Spectroscopic approaches for studying faint text on a wooden tally from Invincible (1758)
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Goltz, Douglas M.
Goltz, D.M., B. Piniuta, E. Huebner, M. Attas, E. Cloutis, and J. Broomhead. "Spectroscopic approaches for studying faint text on a wooden tally from Invincible (1758)." International Journal of Conservation Science 4 (2013): 3-12.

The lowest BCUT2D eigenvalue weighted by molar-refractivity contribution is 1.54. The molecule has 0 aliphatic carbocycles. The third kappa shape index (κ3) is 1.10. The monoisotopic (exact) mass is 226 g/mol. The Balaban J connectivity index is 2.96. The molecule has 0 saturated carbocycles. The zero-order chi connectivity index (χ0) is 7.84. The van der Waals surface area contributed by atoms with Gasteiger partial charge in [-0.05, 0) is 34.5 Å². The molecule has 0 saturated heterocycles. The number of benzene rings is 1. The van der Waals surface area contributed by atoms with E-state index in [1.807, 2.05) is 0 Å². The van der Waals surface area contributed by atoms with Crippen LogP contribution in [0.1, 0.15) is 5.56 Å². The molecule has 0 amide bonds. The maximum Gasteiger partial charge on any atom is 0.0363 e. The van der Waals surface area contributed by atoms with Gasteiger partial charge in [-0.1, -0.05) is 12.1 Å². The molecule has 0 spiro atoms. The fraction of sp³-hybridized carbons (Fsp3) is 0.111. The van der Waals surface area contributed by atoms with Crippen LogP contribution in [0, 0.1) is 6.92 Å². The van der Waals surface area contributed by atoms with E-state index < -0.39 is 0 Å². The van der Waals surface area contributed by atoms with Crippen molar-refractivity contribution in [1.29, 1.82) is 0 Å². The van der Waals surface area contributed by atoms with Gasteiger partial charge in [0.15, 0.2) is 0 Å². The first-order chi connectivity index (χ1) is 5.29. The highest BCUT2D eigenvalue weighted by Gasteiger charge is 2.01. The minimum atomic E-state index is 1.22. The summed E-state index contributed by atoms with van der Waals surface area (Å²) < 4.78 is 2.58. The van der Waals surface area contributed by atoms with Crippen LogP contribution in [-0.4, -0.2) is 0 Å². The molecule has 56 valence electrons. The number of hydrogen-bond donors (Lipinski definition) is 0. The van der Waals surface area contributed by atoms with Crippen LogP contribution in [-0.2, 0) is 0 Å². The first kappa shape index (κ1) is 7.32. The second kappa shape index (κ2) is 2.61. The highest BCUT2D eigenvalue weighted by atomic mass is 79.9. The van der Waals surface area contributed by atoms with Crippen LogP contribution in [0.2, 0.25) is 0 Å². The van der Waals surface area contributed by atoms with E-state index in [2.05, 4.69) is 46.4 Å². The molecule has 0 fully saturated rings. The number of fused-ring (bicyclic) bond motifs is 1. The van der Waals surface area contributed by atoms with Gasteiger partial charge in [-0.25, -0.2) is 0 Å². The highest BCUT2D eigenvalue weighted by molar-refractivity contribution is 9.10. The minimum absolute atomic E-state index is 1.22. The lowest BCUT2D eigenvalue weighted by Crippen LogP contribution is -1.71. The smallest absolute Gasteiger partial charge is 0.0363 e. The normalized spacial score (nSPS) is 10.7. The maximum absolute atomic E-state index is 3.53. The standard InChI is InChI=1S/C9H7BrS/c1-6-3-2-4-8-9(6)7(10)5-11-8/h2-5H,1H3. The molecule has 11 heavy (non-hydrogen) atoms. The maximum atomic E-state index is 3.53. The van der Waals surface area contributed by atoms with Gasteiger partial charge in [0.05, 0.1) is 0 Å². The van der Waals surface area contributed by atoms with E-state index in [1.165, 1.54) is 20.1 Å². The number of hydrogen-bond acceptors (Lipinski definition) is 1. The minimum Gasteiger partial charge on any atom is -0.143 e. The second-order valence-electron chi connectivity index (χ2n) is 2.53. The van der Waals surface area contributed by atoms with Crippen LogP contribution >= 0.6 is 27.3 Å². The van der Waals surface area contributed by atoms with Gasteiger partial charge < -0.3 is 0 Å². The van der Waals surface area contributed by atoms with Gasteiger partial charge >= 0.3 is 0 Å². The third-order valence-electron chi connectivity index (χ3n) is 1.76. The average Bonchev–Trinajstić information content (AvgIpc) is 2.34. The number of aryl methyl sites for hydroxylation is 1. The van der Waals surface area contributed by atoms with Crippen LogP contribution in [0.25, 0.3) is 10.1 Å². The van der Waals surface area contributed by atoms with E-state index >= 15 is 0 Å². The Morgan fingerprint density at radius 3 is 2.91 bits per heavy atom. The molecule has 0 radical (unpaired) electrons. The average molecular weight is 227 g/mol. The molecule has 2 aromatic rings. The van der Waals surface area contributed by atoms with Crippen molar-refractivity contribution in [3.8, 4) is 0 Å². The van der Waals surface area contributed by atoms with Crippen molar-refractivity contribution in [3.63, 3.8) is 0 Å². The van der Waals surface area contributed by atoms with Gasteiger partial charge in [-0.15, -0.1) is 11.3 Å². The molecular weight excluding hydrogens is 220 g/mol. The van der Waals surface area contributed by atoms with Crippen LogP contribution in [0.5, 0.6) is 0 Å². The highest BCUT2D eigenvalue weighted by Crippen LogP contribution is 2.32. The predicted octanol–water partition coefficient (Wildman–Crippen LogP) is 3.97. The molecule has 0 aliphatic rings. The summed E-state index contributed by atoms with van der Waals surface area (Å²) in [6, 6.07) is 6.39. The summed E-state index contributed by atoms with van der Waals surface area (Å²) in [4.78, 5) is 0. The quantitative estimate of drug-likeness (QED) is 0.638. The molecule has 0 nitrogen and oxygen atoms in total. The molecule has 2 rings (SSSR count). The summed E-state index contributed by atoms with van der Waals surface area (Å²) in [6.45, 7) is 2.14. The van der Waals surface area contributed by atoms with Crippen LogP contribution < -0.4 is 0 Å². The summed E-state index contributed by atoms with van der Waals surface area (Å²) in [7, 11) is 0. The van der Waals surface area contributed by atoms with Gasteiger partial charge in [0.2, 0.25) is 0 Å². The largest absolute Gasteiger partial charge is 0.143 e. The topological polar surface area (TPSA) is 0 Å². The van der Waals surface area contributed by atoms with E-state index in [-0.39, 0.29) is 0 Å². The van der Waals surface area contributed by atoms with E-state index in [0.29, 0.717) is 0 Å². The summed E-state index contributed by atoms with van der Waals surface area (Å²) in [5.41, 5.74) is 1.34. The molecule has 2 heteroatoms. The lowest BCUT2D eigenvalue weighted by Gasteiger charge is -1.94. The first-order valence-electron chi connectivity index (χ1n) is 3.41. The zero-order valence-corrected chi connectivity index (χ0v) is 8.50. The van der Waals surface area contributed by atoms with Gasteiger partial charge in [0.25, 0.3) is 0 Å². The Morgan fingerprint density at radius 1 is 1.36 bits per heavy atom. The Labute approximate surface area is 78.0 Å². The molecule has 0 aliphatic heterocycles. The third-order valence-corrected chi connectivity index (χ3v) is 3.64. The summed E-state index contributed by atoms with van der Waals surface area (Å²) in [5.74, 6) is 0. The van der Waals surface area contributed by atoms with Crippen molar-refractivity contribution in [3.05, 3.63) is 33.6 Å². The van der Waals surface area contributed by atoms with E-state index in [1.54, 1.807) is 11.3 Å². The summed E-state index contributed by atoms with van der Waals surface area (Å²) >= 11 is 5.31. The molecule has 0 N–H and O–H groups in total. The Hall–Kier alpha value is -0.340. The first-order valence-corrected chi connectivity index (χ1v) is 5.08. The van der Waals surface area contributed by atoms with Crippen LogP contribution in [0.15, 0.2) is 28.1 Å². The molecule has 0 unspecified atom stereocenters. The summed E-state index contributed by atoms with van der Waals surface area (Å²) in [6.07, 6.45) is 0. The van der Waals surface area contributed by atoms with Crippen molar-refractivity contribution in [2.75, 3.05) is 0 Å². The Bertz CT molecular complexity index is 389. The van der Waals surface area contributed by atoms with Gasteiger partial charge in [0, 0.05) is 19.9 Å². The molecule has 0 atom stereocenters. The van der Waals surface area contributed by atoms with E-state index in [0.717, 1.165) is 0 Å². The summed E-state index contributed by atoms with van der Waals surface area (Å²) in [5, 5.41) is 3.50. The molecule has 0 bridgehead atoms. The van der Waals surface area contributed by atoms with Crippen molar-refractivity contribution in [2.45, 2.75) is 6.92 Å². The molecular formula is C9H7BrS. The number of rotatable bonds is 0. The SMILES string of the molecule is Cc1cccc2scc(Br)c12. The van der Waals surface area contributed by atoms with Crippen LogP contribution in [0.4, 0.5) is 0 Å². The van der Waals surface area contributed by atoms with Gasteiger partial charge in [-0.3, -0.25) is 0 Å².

In this study we describe the application of X-ray fluorescence, variable pressure scanning electron microscopy and visible (420-720 nm) hyperspectral imaging to assess the surface properties of a wood tally stick that was recovered from the 3rd rate Invincible. The Invincible was a wooden warship that sunk in 1758. The main objective of this work was to improve the legibility of very faint text that was detected on the surface of one of the three tally sticks used in this project. For imaging, an ultraviolet light source was used to achieve reasonable contrast between the text and the wood and the optimal wavelength was found to be 365nm. Single band images at 550 nm gave the best contrast, particularly if flat fielding was used to compensate for uneven lighting of the wooden surface. Finally, X-ray fluorescence (XRF) and SEM were used to assess the wood and possibly identify the material used to write on the tally stick. The scanning electron microscopy (SEM) images did not reveal the presence of any graphite particles or ink deposits, but the XRF indicated that there were higher levels of Fe where text was detected, which may indicate that an iron containing writing material was used to write on these tally sticks.